"So, his source (http://www.existence-of-god.com......) concedes that atheists use the argument that 'not everything has a cause' to battle causation."
I wasn't getting all my information directly from that source. I was using it to get an idea of some of the counter-arguments to my arguments.

I thank my opponent and await his response.
wjmelements

Pro

I thank my opponent for his response.

My opponent claims that my question is irrelevant. Truly, it is. In the end, this doesn't really matter as to whether or not the resolution is proven or disproven.
----------------------------------------------------------------------- (minusses)
He misunderstood my question. I hope I have made it clear. I personally prefer plusses, but I was simply asking my opponent's perspective.
+++++++++++++++++++++++++++++++++++++++++++++ (plusses)
CONCESSIONS
My opponent claims that the argument that not everything requires a cause is a concession. However, my opponent's reliance on an argument that some things do not have a cause clearly affirms the resolution.

My opponent further concedes:
"It is not logically possible for everything to have a cause, as there would be an infinite regress. So at least one thing must not have a cause."
++++++++++++++++++++++++++++++++++++++++++++++++
My opponent claims that "to go from 'something' to 'anything' is an unjustified leap". However, because all causes are essentially also effects, these causes must be tracable to some original cause. My opponent's case that there is no original cause effectively denies causation. By removing the second line of the universe's detachment sequence, my opponent effectively argues against everything. I will explain this further at the end of my argument.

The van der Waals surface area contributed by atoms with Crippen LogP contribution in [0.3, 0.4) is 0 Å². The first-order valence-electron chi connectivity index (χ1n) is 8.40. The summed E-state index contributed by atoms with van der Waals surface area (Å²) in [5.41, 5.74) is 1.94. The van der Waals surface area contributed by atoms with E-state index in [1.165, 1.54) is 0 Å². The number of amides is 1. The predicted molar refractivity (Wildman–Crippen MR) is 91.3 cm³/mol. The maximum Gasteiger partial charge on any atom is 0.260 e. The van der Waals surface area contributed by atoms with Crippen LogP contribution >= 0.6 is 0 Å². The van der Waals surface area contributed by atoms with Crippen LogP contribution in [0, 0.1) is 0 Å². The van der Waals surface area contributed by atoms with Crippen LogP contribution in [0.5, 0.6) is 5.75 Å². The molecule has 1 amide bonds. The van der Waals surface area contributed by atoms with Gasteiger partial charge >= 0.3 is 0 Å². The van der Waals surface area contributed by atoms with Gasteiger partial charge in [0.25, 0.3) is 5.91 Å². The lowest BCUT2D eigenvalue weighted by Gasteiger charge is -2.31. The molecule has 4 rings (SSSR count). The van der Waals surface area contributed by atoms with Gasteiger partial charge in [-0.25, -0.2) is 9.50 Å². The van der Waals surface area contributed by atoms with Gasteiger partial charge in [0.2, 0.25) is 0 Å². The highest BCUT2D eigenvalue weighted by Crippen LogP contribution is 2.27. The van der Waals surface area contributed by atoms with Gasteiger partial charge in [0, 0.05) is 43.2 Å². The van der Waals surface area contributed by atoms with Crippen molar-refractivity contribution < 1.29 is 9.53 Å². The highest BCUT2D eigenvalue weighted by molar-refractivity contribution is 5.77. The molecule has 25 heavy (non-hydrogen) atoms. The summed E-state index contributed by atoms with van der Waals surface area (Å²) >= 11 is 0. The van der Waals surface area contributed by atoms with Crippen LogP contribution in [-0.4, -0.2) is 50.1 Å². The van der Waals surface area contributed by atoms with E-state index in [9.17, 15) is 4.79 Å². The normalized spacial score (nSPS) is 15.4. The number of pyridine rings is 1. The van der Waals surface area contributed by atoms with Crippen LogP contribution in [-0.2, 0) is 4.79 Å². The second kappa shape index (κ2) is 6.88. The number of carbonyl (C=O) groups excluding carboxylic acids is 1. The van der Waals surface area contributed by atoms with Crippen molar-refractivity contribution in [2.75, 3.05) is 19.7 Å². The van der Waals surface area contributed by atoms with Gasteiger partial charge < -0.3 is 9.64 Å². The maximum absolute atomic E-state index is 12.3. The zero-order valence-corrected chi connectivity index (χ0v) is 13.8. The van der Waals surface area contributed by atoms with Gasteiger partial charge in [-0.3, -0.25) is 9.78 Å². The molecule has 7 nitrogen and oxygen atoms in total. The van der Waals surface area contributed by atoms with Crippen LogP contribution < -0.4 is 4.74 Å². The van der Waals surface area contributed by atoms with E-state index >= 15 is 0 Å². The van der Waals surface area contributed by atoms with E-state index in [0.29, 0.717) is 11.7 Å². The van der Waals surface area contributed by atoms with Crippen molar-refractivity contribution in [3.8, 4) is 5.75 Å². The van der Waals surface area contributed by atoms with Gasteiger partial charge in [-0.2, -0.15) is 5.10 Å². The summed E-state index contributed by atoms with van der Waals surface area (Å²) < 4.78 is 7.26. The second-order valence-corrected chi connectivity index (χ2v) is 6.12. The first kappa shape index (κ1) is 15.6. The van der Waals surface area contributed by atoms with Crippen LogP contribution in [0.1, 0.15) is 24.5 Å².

++++++++++++++++++++++++++++++++++++++++++++++++
My opponent concedes that 1 of his great universal causes requires no reason and indirectly claims that the other relies on no cause as well.
Something existing "forever" and then suddenly changing would require a cause. Something existing forever in the first place must have a reason. The claim that no reason is necessary is ignorant of causation.
++++++++++++++++++++++++++++++++++++++++++++++++++
THE "END" OF MY ARGUMENT (AS SAID ABOVE)
If every cause is an effect, then there is an infinite sequence that continues backwards in time for eternity (from an atheist perspective).
If atheism relies on the argument that at one point the universe spawned, then this action requires a cause.
If atheism denies the existence of a cause, then atheism is denying that at one point the universe spawned.
Yet atheism relies on the argument that the universe spawned. (See my opponent's first contention).
Therefore, atheism relies on the belief that the universe and essential existence had no cause.
If the universe and essential existence had no cause, then no effect should occur.
+++++++++++++++++++++++++++++++++++++++++++++++++++++++
P.S. "nothing" is defined as "not anything" (http://dictionary.reference.com...).

CONCLUSION:
Because "something" is required to have anything occur, and atheism denies that something was required to have anything occur in the first place (from which everything can occur from through causation).

I await a rebuttal.
Debate Round No. 3
MTGandP

Con

On minuses and pluses:
Pluses look too spiny to me. Minuses are better, but they're too small. I like equals the best, then asterisks. If I had to choose between minuses and pluses, I'd say minuses.

"My opponent claims that the argument that not everything requires a cause is a concession."
No it's not. If I claimed that not anything requires a cause, that would be a concession.

"my opponent's reliance on an argument that some things do not have a cause clearly affirms the resolution."
It is necessary for PRO to win, but is not all that is necessary. PRO must show that nothing is needed to have ANYTHING occur. (I really wish I could do italics right now.)

"because all causes are essentially also effects, these causes must be tracable to some original cause."
Yes, but the effects of the first cause did not come from nothing. They came from the first cause.

"Something existing "forever" and then suddenly changing would require a cause."